It wasn’t until the day after my woodworking injury when talking with a friend that I realized how insane my response had been. My natural response had been to save those feelings until I was by myself and walk home on a crippled hip so as not to bother anyone. In that moment I did not believe that my pain and experience might be more important than someone else learning to use a dumb saw. I did not realize that it might be a little out there to suppose I needed to keep it together in front of an instructor who clearly wasn’t interested in my safety, a stranger, and a person who cares deeply about my well-being.


These are the lies we tell ourselves: my pain isn’t important, or least not important enough to bother anyone. I cannot show what I’m feeling. It’s better to suffer in silence. No one likes someone who’s always complaining. I cannot look weak. I need to have it together. It’s always a little funny when I become aware of this stuff, because like hey, it’s literally my job to help people process feelings in a variety of ways. And as much as I write about it, and give talks, and work with others, I’m still a human for whom this exists. Honestly, it kind of makes me feel like a fraud sometimes. I guess that’s the other lie: you’re not good enough.


I think it takes most of us awhile before we even realize that some of the beliefs that underpin the way we operate in the world are lies – mostly, we just think this is the way we are, and the way we handle things without subjecting those beliefs to any litmus tests. It usually takes someone else asking me, “how is that serving you?” before I put those beliefs to the test. How does it serve us to buy into these beliefs we have about ourselves, what we deserve, and what we should do? Are these beliefs and the actions that extend from them benefiting us? Or are they hurting us? Do they make my life better? Or worse? I’m going out on a limb here, but in retrospect it seems like deciding to walk home on a busted leg because of the belief that I cannot show my feelings wasn’t making my life any better.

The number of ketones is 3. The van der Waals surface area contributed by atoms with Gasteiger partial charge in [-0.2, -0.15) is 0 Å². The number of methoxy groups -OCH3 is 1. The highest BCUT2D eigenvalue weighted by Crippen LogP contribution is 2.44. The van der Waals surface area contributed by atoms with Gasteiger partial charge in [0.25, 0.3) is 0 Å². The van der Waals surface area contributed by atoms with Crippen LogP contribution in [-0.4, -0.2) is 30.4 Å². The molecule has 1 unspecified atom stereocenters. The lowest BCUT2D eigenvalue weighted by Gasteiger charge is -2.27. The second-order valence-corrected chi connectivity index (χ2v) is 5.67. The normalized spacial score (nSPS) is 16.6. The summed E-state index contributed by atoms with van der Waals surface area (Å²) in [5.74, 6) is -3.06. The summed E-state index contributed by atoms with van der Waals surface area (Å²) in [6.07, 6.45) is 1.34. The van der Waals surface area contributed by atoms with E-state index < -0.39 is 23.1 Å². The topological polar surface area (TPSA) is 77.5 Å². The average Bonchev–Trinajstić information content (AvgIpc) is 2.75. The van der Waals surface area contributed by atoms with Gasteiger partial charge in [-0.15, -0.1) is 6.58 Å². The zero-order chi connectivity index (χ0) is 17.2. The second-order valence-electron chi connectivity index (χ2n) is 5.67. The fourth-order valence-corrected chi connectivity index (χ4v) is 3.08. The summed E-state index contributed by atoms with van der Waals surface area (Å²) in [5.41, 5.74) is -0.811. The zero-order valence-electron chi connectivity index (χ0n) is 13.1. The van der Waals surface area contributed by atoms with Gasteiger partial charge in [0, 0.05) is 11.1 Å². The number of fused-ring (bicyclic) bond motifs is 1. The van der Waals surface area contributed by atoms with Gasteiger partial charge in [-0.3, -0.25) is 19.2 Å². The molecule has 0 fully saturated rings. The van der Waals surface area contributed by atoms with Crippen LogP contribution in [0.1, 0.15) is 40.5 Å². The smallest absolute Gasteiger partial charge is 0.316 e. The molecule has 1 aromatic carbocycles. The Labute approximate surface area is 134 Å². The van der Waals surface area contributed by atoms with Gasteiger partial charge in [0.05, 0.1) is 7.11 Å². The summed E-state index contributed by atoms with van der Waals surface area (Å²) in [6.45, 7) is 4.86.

But seeing the lie still isn’t always enough for me to do things differently. It’s hard to get away from that initial gut reaction to default into the same old way of doing things. There are a million reasons we find to not do things different. It’s hard. It might not even be better anyway. It will definitely be uncomfortable. These are just a few that I can buy into. I mean if you grow up in a household where crying in front of another person is never experienced, how do you even begin to test out that kind of vulnerability? Truthfully, I’m not sure. But I know this, after I let it all out to someone I care about and whom I trust in return, I went home, was tucked in under some blankets and fed chocolate in front of the TV until I fell asleep. And you know what? I felt better. I’m not always sure I know the answer, but I am fairly sure at this point that if I don’t try being vulnerable with the right people in the moment, I will always end up crying by myself in a parking lot. And at this point, that just isn’t serving me well anymore.


Originally published at https://www.instituteforcreativemindfulness.com/icm-blog-redefine-therapy

5 views

Follow me

  • Instagram - White Circle
  • White LinkedIn Icon

 

© 2016 by Mary K. Riley.